Four of Trinity’s five capitated bodies recorded deficits in the 2017/18 academic year, Trinity News has learned. The figures emerged following a meeting of the Capitations Committee on November 22. The Graduate Students’ Union (GSU) was the only capitated body that reported a surplus, coming in at €18,819. The Capitations Committee contains representatives from each of the five capitated bodies, and is chaired by the Senior Dean, Professor John Parnell. The student contribution charge goes towards funding the capitated bodies. The five bodies that make up the Committee are the GSU, Trinity Publications, the Central Societies Committee (CSC), Trinity College Dublin Students’ Union (TCDSU), and Dublin University Central Athletics Club (DUCAC).
The GSU increased on their €2,643 surplus from 2016/17, while receiving €91,169 from the Capitations fund. The salaries for the two sabbatical officers cost €36,419, with €36,906 going towards running events. Another €19,317 was spent on the officers’ expenses, down from €26,858 in 2016/17. Shane Collins was President of the GSU for the past two years, from June 2016 to June 2018.
The CSC recorded a deficit of €20,027, decreasing its revenue reserves to €355,517 from €375,544. The organisation received €360,103 from the Capitations fund, up from the previous year’s €353,623. The CSC’s deficit was slightly higher than the previous year’s, which stood at €19,784.
The CSC spent a total of €148,269 on society spending last year, down from €161,842 the year before. Overall, €28,090 was given to societies for competition entry and affiliation, while a total of €29,165 was spent on travel and accommodation for societies.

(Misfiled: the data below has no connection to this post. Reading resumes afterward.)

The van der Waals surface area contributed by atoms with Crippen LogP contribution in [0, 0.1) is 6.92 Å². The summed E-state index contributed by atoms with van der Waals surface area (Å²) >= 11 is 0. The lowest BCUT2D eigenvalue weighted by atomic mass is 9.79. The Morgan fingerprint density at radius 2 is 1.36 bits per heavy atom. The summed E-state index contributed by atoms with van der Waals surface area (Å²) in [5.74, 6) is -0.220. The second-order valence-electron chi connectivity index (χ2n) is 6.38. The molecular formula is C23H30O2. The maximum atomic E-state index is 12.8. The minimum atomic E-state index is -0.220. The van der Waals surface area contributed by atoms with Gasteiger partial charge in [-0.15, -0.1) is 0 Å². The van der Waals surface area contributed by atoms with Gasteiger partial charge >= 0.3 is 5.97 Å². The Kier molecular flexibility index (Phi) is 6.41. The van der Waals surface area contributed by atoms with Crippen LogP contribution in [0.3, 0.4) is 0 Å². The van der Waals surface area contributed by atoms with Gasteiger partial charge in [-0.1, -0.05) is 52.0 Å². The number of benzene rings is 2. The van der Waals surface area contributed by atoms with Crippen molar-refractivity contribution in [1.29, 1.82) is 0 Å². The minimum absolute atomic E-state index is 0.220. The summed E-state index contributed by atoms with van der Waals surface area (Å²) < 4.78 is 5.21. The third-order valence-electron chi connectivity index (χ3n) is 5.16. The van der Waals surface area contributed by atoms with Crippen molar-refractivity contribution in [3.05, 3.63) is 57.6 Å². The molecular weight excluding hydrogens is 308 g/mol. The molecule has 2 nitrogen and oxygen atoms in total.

Other costs of the CSC totalled €158,793, down from €169,078 in 2016/17. Administration and sundry accounted for €141,182, while society printing cost €3,053, and the annual CSC dinner cost €680. The accounts note that the organisation “remains in a very sound financial state at year’s end”.
Trinity Publications recorded a deficit of €7,316, depleting their revenue reserve from €59,314 to €51,998. Printing expenses totalled €32,843. In the report to Capitations, Chair of Publications, Emma McCarthy, said: “Trinity Publications continues to support and promote Trinity College’s independent student media and publications. We are happy to report the success of the year 2017/18.” Trinity Publications manages the recognised student publications, which include Trinity News, The Piranha, and literary journal, Icarus.
Meanwhile, DUCAC recorded a deficit for the eighth year in a row, standing at €11,519 in 2017/18. DUCAC received €360,039 from the Capitations fund, up from €333,810 in 2016/17. A total of €331,023 was spent on the sports clubs, with other organisation expenditure totalling €216,900, up from €161,858 recorded the previous year. DUCAC recorded a deficit of €4,000 in 20176/1, with Aidan Kavanagh, the Administrative Officer of DUCAC, attributing the increase in deficit this year to money owed by debtors.
Trinity College Dublin Students’ Union (TCDSU) released their accounts prior to the meeting of the Capitations committee, and recorded a deficit of €70,622 in the financial year ending June 2018. This was over four times the deficit of the previous year, which stood at €14,837, and is the third consecutive year that the SU’s accounts have been in deficit.
TCDSU President, Shane De Rís, attributed the “extraordinary deficit” to the Repeal referendum and the Take Back Trinity protests, which resulted in spending of €20,125 and €10,615 respectively. The refurbishment of the SU’s Hamilton shop also cost €17,589. In his report, De Rís states: “The recurring loss making activities of the Union will now have to be reviewed. The future of the SU, and the services it provides, are at serious risk.” The Treasurer’s report also notes that “the SU can sustain a loss making situation for one or two more years. It must use this time to get a grip on its finances. This did not happen in 2017/18.”
Total expenditure of the union amounted to €1,544,472, up from €1,478,062 in 2016/17, with total income in 2017/18 totalling €1,473,850.